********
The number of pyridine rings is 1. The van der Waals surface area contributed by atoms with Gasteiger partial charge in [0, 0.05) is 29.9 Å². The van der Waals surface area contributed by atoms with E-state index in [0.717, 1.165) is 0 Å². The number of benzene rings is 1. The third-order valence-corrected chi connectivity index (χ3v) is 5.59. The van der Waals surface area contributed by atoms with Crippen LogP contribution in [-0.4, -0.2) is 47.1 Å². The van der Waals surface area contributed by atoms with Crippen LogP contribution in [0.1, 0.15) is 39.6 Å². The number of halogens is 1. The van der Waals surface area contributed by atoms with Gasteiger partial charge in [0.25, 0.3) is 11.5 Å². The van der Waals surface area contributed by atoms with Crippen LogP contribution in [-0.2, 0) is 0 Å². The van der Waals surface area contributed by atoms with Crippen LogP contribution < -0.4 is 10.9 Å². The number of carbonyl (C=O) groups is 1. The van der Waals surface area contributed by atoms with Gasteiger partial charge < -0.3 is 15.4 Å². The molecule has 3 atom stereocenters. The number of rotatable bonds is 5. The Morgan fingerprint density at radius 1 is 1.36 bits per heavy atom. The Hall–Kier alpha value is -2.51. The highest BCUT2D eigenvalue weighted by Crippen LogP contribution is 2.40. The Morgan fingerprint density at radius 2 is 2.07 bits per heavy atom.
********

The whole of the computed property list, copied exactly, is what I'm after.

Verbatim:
The number of pyridine rings is 1. The van der Waals surface area contributed by atoms with Gasteiger partial charge in [0, 0.05) is 29.9 Å². The van der Waals surface area contributed by atoms with E-state index in [0.717, 1.165) is 0 Å². The number of benzene rings is 1. The third-order valence-corrected chi connectivity index (χ3v) is 5.59. The van der Waals surface area contributed by atoms with Crippen LogP contribution in [-0.4, -0.2) is 47.1 Å². The van der Waals surface area contributed by atoms with Crippen LogP contribution in [0.1, 0.15) is 39.6 Å². The number of halogens is 1. The van der Waals surface area contributed by atoms with Gasteiger partial charge in [0.25, 0.3) is 11.5 Å². The van der Waals surface area contributed by atoms with Crippen LogP contribution in [-0.2, 0) is 0 Å². The van der Waals surface area contributed by atoms with Crippen LogP contribution < -0.4 is 10.9 Å². The number of carbonyl (C=O) groups is 1. The van der Waals surface area contributed by atoms with Gasteiger partial charge < -0.3 is 15.4 Å². The molecule has 3 atom stereocenters. The number of rotatable bonds is 5. The Morgan fingerprint density at radius 1 is 1.36 bits per heavy atom. The Hall–Kier alpha value is -2.51. The highest BCUT2D eigenvalue weighted by Crippen LogP contribution is 2.40. The Morgan fingerprint density at radius 2 is 2.07 bits per heavy atom.